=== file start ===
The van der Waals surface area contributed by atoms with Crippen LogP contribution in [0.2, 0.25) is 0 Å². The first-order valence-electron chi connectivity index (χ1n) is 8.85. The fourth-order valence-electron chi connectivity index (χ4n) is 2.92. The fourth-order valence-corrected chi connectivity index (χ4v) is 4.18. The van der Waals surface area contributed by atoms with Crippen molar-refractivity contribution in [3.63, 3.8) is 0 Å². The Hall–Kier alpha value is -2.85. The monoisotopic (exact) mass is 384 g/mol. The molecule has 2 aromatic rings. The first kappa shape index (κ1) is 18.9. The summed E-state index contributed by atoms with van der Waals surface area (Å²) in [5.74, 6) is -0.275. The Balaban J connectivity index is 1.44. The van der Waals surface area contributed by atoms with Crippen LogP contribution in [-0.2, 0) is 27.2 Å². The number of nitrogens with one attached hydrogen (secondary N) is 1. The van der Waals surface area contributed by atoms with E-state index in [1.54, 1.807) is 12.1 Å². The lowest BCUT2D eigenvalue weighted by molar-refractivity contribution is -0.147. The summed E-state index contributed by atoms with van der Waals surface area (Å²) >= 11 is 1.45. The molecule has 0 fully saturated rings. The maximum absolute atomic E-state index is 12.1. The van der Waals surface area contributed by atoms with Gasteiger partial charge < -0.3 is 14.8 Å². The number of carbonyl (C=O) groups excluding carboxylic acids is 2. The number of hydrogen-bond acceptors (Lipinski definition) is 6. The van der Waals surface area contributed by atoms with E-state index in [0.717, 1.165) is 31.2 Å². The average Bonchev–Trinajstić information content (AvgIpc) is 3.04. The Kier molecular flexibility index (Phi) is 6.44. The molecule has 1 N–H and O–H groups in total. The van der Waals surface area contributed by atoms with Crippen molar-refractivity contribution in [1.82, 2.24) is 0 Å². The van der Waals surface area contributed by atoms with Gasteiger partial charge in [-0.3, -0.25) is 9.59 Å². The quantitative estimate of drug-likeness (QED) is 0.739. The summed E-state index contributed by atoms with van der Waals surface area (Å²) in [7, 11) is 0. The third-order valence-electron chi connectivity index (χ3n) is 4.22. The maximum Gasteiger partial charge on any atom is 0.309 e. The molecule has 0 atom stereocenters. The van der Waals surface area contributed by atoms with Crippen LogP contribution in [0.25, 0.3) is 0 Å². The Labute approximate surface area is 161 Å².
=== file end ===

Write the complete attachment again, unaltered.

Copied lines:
The van der Waals surface area contributed by atoms with Crippen LogP contribution in [0.2, 0.25) is 0 Å². The first-order valence-electron chi connectivity index (χ1n) is 8.85. The fourth-order valence-electron chi connectivity index (χ4n) is 2.92. The fourth-order valence-corrected chi connectivity index (χ4v) is 4.18. The van der Waals surface area contributed by atoms with Crippen molar-refractivity contribution in [3.63, 3.8) is 0 Å². The Hall–Kier alpha value is -2.85. The monoisotopic (exact) mass is 384 g/mol. The molecule has 2 aromatic rings. The first kappa shape index (κ1) is 18.9. The summed E-state index contributed by atoms with van der Waals surface area (Å²) in [5.74, 6) is -0.275. The Balaban J connectivity index is 1.44. The van der Waals surface area contributed by atoms with Crippen LogP contribution in [-0.2, 0) is 27.2 Å². The number of nitrogens with one attached hydrogen (secondary N) is 1. The van der Waals surface area contributed by atoms with E-state index in [1.54, 1.807) is 12.1 Å². The lowest BCUT2D eigenvalue weighted by molar-refractivity contribution is -0.147. The summed E-state index contributed by atoms with van der Waals surface area (Å²) >= 11 is 1.45. The molecule has 0 fully saturated rings. The maximum absolute atomic E-state index is 12.1. The van der Waals surface area contributed by atoms with Gasteiger partial charge < -0.3 is 14.8 Å². The number of carbonyl (C=O) groups excluding carboxylic acids is 2. The number of hydrogen-bond acceptors (Lipinski definition) is 6. The van der Waals surface area contributed by atoms with E-state index in [0.717, 1.165) is 31.2 Å². The average Bonchev–Trinajstić information content (AvgIpc) is 3.04. The Kier molecular flexibility index (Phi) is 6.44. The molecule has 1 N–H and O–H groups in total. The van der Waals surface area contributed by atoms with Crippen molar-refractivity contribution in [1.82, 2.24) is 0 Å². The van der Waals surface area contributed by atoms with Gasteiger partial charge in [-0.3, -0.25) is 9.59 Å². The quantitative estimate of drug-likeness (QED) is 0.739. The summed E-state index contributed by atoms with van der Waals surface area (Å²) in [7, 11) is 0. The third-order valence-electron chi connectivity index (χ3n) is 4.22. The maximum Gasteiger partial charge on any atom is 0.309 e. The molecule has 0 atom stereocenters. The van der Waals surface area contributed by atoms with Crippen LogP contribution in [0.25, 0.3) is 0 Å². The Labute approximate surface area is 161 Å².